The Russian River represents one possible future—perhaps the most likely one—for many other rivers on the west coast of North America: they will have hatchery salmon or no salmon at all. In this heavily developed watershed, climate change is already escalating droughts, fires, and floods, providing a preview of what may be in store for other regions. As wild stocks decline due to environmental change and other pressures, the hope is that facilities like Warm Springs, often described as “conservation hatcheries,” can keep salmon runs intact until their habitats are restored. It’s a task that sometimes verges on the impossible. As Mariska Obedzinski, who has led California Sea Grant’s coho monitoring program in the Russian River for almost 18 years, puts it, “It can feel like one step forward and five steps back.”
Hatcheries hold up a mirror to the stubborn belief that salmon can exist without intact habitat. On the west coast of North America, they have been used for over a century to supplement wild salmon in places where logged, dammed, and developed watersheds can no longer support abundant runs. But can salmon raised in captivity really replace wild ones? It’s a question I’ve been pondering for years, and, full disclosure, I once coauthored an opinion editorial with a consortium of salmon conservationists encouraging the British Columbia government to restore fish habitat, rather than build more hatcheries.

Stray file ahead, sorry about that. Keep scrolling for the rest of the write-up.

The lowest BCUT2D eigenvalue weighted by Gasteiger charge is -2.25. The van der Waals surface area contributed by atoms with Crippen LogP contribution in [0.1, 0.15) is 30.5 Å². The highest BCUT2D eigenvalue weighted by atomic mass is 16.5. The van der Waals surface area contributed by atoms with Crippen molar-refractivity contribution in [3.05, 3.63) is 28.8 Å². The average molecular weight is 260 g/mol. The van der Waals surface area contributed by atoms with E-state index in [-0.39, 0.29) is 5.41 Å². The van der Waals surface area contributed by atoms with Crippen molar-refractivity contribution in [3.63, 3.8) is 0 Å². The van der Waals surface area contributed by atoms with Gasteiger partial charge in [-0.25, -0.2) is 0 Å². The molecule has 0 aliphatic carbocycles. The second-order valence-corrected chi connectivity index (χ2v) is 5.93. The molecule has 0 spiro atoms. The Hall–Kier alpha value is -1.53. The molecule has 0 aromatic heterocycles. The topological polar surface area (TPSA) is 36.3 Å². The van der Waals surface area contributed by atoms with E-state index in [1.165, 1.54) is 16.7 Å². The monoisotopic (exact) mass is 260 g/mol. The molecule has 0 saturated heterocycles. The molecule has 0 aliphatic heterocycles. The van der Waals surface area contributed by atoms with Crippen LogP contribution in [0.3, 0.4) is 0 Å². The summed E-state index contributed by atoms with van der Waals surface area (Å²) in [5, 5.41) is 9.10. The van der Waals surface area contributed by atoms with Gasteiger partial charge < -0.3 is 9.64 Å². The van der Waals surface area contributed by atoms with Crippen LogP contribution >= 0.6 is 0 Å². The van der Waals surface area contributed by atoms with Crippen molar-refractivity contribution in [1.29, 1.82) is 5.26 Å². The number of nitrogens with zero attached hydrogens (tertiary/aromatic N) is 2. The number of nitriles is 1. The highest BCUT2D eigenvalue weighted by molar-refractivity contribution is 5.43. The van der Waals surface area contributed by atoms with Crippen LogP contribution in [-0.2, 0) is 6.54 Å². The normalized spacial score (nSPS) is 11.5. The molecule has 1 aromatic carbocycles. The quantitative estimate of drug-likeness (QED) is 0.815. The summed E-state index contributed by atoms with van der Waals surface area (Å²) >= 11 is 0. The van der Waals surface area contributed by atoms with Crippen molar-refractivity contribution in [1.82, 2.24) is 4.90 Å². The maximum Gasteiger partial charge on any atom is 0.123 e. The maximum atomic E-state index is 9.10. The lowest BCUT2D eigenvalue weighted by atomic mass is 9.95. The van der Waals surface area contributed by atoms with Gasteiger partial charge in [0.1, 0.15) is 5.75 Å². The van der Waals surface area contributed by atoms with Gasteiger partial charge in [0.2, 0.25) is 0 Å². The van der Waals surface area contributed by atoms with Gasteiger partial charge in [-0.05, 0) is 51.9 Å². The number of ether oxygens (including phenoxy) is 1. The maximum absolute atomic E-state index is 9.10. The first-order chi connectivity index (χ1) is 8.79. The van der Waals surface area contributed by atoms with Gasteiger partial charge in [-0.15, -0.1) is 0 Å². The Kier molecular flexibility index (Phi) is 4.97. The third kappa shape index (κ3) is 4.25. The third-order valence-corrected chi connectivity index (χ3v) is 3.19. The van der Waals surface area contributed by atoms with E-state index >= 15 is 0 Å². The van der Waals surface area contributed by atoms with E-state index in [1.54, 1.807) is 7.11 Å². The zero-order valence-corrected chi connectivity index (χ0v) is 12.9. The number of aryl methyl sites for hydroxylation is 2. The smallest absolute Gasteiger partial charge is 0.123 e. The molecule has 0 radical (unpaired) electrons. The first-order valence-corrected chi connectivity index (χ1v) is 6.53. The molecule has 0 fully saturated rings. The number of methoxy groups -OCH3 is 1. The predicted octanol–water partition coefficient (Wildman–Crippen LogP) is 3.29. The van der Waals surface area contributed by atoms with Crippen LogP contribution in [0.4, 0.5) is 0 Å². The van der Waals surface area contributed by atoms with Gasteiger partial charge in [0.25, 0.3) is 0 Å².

By the mid-20th century, scientists were finding evidence that artificially propagated fish were struggling to survive in the wild. “There is something wrong with hatchery trout,” a US Fish and Wildlife Service biologist wrote in 1948, suggesting that the fish—close cousins to salmon—were becoming domesticated. Today, hatchery salmon are generally bigger, bolder, and more combative than wild salmon; when produced by the tens or hundreds of thousands, they can outcompete wild fish. Paradoxically, though, nearly all hatchery salmon die quickly from poor life skills—failure to avoid predators or to successfully find food—or succumb to stress in the strange new environment. One facility manager told me that his coho had consumed bits of wood after release, likely mistaking the fragments for commercial feed pellets. “Hatchery fish are animals that are dressed in the skin of the salmon, but they’re missing most of what makes a salmon a salmon,” says Jim Lichatowich, a retired fish biologist and author of Salmon Without Rivers. “They don’t have that 10,000-year study of one place.”
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